We can see that our success is building. At the UN General Assembly this year, the Marshall Islands called for West Papua to be granted the right of self-determination. This is the same demand we are making. More and more countries are recognising that there is no place for colonialism in the world today. It needs to end.
The humanitarian crisis that began in 2019 has not stopped. We have great sympathy with the people of Ukraine, who are being occupied and killed by Russian forces. But where is the world’s sympathy for West Papua? We have suffered 60 years of occupation, annexation, and genocide. Over 500,000 West Papuans have died since the 1960s. Today, there are still tens of thousands of people displaced in Nduga, Puncak Jaya, Intan Jaya, Oksibil, and Maybrat. They live as refugees in their own lands, they are hungry, they lack water and medical facilities. Hundreds of people have died. Hundreds more have fled across the border into Papua New Guinea. The people of West Papua urgently await the visit of the UN High Commissioner for Human Rights.
At the same time, we have seen brutal, inhuman abuses by Indonesian occupation forces. In August, four West Papuan civilians were tortured, murdered, and mutilated by Indonesian soldiers. Another man, Bruno Kimko, was tortured to death soon after. The soldiers who commit these crimes are rarely punished – in fact, they are often welcomed as heroes by the military. In Indonesia, peacefully raising the Morning Star flag is a worse crime than murdering West Papuans in cold blood.
I have asked all our solidarity groups, in the Pacific, in Europe, in North America, and in Indonesia, to raise the flag today in respect of all those who have sacrificed themselves for the struggle. I want to say thank you to all those groups across the world who are supporting our struggle. Thank you to Government of Vanuatu and Marshall Islands, who continue to advocate for our cause. Thank you to Catalonia and the Basque Country, Senator Gorka and President Puigdemont, who have given us vital support this year. Thank you to the Dutch Parliamentarians and the Christian Union, and the All-Party Parliamentary group for West Papua in the UK Parliament. Thank you to the International Lawyers for West Papua, and to Alex Sobel, chair of International Parliamentarians for West Papua. Thank you to all Pacific and Melanesian leaders, thePacific Council of Churches, and the West Papua Council of Churches for your unwavering support. Also, a special thank you to the Free West Papua board members, and our family and friends who support our struggle.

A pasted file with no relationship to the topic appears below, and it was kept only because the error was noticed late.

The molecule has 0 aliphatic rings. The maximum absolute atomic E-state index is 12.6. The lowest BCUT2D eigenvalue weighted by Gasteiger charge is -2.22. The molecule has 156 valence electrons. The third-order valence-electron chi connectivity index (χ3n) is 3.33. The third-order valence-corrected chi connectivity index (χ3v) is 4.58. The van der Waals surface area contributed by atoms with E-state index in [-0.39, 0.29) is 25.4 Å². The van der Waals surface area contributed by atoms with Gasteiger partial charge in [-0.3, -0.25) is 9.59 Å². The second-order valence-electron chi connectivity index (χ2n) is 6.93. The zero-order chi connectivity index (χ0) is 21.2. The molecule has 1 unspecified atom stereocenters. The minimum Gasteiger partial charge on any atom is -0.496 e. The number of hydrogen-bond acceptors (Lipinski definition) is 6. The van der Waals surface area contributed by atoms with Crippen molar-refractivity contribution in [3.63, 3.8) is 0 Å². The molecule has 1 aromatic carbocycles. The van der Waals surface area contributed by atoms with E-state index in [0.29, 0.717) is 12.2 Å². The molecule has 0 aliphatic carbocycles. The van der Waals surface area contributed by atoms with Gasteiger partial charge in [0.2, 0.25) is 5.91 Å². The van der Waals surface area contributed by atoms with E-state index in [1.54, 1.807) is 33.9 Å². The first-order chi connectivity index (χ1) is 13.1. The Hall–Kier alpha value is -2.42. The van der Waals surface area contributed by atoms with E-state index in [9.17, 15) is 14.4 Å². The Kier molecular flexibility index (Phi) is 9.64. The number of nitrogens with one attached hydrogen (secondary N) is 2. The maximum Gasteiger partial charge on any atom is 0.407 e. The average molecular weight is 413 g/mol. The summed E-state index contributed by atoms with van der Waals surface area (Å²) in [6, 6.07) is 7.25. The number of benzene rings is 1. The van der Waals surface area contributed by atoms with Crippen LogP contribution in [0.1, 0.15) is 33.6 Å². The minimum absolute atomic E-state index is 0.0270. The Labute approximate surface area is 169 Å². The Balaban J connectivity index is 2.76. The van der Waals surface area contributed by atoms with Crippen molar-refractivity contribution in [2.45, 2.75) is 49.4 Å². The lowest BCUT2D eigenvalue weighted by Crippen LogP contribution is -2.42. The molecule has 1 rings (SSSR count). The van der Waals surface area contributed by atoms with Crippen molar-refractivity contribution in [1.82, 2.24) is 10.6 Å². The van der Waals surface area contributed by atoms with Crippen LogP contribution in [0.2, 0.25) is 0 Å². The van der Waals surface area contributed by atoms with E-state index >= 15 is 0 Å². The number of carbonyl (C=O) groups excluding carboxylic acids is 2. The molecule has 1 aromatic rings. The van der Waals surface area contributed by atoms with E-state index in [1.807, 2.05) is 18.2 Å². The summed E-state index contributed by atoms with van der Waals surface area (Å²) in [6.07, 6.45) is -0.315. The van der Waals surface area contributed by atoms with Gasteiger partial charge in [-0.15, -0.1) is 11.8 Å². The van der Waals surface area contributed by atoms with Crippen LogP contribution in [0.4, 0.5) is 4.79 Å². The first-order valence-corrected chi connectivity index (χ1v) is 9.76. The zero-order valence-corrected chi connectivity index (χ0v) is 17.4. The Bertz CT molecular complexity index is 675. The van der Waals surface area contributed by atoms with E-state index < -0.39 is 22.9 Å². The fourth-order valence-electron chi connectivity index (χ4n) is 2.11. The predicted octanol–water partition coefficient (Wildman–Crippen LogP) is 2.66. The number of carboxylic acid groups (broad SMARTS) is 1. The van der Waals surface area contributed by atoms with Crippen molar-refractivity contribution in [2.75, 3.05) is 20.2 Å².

When we win our independence, the Morning Star will fly freely alongside its Pacific neighbors. Until then, we need our friends around the world to fly it for us, to show Indonesia that they stand behind West Papua and our right to self-determination.
I want to say a special thank you to the people of Oxford, my home. Since I arrived here in 2003, we have gone from forming the Free West Papua Campaign to launching a Provisional Government. The people of Oxford, the Mayors, the Green Party, Conservatives, and the Labour Party have stood behind us and our mission the whole way. I am proud to have been given the freedom of Oxford. West Papuans know they will always have friends in this city.
All West Papuans, whether in the cities, in exile, in refugee camps, or in the bush, must unite behind the ULMWP and our Provisional Government. Our national symbol says ‘One People One Soul’. We must continue in this spirit of unity if we are to succeed in our long struggle for freedom.
Now is the time for Indonesia to recognise our right to self-determination. Under international law we have the right to a referendum, the right to liberate our homeland, just like Indonesia liberated itself from Dutch rule. Our mission is peaceful – we are not using bullets or bombs, we are demanding peacefully for our national rights. I am asking once again for Indonesian President Joko Widodo to sit down with me and discuss an internationally mediated referendum to resolve this issue once and for all. Indonesia knows that this is the only peaceful solution to the West Papuan issue. We will never stop fighting for our freedom.
The Morning Star is the symbol of our homeland, representing our unified dream of independence. It is the last light we see in the night sky before the sun rises. Just as it has guided people to our shores, the Morning Star will guide the West Papuan people to our freedom. One day soon we will tend our gardens and walk our forests in peace. We will have our independence.
God bless you. Papua Merdeka.
ULMWP Provisional Government